The Curse of Knowledge – Avoiding The “Brain Dump”

“Brain Dump”.  It’s one sure-fire way to derail your training message and turn off your learners.  Let’s discuss how you can avoid this killer.

“Brain Dump” – The act of  a) reciting everything we know on  a topic for a grade, b) quickly bringing someone to speed on a topic, or c) showing others how much we know, or how smart we are.

a) Is what we were taught to do in school.  Tell the teacher verbally, in open discussion, or in writing what you have learned or memorized about the subject.  Then you are graded.  The more detailed and accurate the information,  the better the grade. 

b) Is often necessary with co-workers and is intended to help them get going quickly.  In this situation, the recipient wants just the information they need now to get the job done.  It’s done best by covering the key points and asking frequent checking questions.  If the questions reveal a lack of understanding, more information can be provided.  A quick demonstration can also be helpful.

c) Can be deadly when others have limited interest or knowledge, especially when you are teaching others about the topic for the first time.  Unless the topic is of personal relevance to your participants and they are motivated to pay attention, diving into the subject in great detail will quickly cause their minds to wonder.  All learning comes to a stop.  Try to remember that learning is about them, not you!

The Curse of Knowledge

The caution in the title of this post is to beware of dumping too much information on those you are teaching.  You probably know a great deal about many topics, but this can be a “curse” when you are training.  It took you a long time to learn all that you know about….let’s say ergonomics or hazardous waste management.  You can’t expect others to learn it in one training session!

The fact of the matter is that if you were able to add it up, it probably took you weeks or months to learn everything you know on just one subject.  Your learning probably involved classroom instruction, reading, group discussion, observation, writing, practice, providing some instruction to others, assessment and self-assessment.

Don’t Let Fear Get In The Way  

One big reason that so many new trainers, or those who train infrequently are guilty of overloading their class with detailed information is fear.  The most common fear is getting up in front of others and speaking, or in this case teaching.  Another fear that you don’t know enough to teach others on the subject.    Fear causes tension and thoughts about what might happen. 

Relax!  What is the worst thing that could really happen?  Believe me…. you’ll do fine.  Take a deep breath and remember the basics about teaching.

When planning any training program it is very important to create clear learning objectives, and if a skill is involved observable behavioral objectives.  With these objectives in mind, focus on the pieces of information or demonstration that must occur, and the sequence in which it will be provided. 

Try to narrow the content you will cover.  Ask yourself, at what point in learning (about ergonomics) are the employees?  How important is this to them and their job performance?  How can you frame the information so it is current and relevant to them personally?  How much is it reasonable for them to learn in a single session?  From there you can design the course content and decide on the number of sessions required and the methods you will use to teach.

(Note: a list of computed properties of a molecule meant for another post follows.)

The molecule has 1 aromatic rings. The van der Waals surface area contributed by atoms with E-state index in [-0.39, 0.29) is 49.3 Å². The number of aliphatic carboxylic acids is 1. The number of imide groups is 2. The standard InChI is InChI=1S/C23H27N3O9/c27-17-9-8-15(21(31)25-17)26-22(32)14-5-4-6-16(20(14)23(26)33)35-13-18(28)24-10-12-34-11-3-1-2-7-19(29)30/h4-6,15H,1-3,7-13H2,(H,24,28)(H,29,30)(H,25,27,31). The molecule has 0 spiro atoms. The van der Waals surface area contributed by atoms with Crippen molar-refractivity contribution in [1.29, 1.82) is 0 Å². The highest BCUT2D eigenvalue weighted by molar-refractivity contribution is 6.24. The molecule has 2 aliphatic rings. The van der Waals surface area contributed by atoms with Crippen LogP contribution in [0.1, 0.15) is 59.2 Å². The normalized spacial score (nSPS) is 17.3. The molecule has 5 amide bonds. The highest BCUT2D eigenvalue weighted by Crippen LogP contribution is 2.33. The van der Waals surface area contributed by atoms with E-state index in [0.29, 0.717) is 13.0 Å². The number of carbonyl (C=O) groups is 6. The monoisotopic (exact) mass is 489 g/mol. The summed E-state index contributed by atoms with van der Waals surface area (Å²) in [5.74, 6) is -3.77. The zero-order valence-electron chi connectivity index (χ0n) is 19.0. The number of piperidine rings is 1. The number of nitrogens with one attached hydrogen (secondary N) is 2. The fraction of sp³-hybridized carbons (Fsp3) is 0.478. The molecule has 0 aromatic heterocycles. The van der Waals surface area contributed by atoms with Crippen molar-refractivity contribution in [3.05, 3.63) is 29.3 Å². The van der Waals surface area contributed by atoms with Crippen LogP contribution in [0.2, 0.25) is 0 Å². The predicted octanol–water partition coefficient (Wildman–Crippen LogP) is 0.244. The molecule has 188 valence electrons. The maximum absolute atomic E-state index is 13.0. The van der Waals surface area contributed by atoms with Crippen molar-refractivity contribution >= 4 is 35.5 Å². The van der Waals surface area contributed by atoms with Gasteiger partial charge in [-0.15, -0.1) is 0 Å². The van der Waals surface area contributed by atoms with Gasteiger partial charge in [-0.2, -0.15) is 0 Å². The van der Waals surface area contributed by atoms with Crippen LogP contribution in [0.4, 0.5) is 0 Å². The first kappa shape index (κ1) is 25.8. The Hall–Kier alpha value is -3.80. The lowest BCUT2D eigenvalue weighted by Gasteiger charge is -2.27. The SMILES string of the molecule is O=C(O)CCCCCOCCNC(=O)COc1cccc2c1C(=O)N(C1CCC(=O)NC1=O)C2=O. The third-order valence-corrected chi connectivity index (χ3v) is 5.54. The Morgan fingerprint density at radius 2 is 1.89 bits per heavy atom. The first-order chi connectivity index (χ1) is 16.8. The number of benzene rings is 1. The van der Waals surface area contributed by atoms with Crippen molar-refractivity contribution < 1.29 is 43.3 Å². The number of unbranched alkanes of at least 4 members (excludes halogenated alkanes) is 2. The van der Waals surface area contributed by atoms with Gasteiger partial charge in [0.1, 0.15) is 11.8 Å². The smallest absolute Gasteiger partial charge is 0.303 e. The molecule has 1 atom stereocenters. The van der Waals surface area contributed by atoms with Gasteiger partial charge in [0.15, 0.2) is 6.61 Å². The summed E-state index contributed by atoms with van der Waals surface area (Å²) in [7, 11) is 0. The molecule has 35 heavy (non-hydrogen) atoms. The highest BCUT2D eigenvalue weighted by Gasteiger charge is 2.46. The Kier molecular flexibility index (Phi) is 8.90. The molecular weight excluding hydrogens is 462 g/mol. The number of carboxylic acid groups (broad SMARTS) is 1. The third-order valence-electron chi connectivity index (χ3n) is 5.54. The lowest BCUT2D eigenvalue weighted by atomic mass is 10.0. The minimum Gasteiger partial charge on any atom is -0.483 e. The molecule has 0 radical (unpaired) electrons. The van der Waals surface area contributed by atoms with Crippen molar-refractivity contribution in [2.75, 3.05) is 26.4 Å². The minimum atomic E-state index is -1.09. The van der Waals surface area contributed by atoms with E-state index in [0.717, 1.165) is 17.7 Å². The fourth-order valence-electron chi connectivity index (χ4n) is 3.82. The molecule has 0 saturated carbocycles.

Begin With An Outline

With any group of learners it is important to begin by introducing the subject, discussing how it relates to them, why it is important, and how it will help their job performance.  Then outline what you will cover and ask about their level of experience and understanding.  This frames the topic for the participants and orients them a bit to what they will experience.

It can be helpful to conduct a short pre-test or group discussion on the topic before you begin teaching.  This way you can verify their current level of knowledge and confirm your starting point.  If you need to make adjustments you still have the ability to do so.

When a skill or procedure is involved, provide instruction that is more hands-on.  Begin by discussing and demonstrating the skill.  Then have the individuals practice the skill with their peers observing and learning to coach one another.  This peer-to-peer approach speeds the process of learning and greatly increases retention.  It also encourages open communication and team leaning, and it gives them experience in coaching that can be helpful late on. 

Focus On The Goal

The goal is to teach and help each individual learn, so they will perform their work better and more safely.  Confusion, misunderstanding or incomplete learning won’t help or improve safety.  Most safety trainers I’ve met really care about their workers’ safety and want their classes to be successful.  That’s why using the K.I.S.S. principle is so important. 

Recognizing that you have the “Curse of Knowledge” and need to avoid the “Brain Dump” will not only make you a better teacher, but help make your training more successful.  Training and teaching so much fun. Relax, smile and have fun!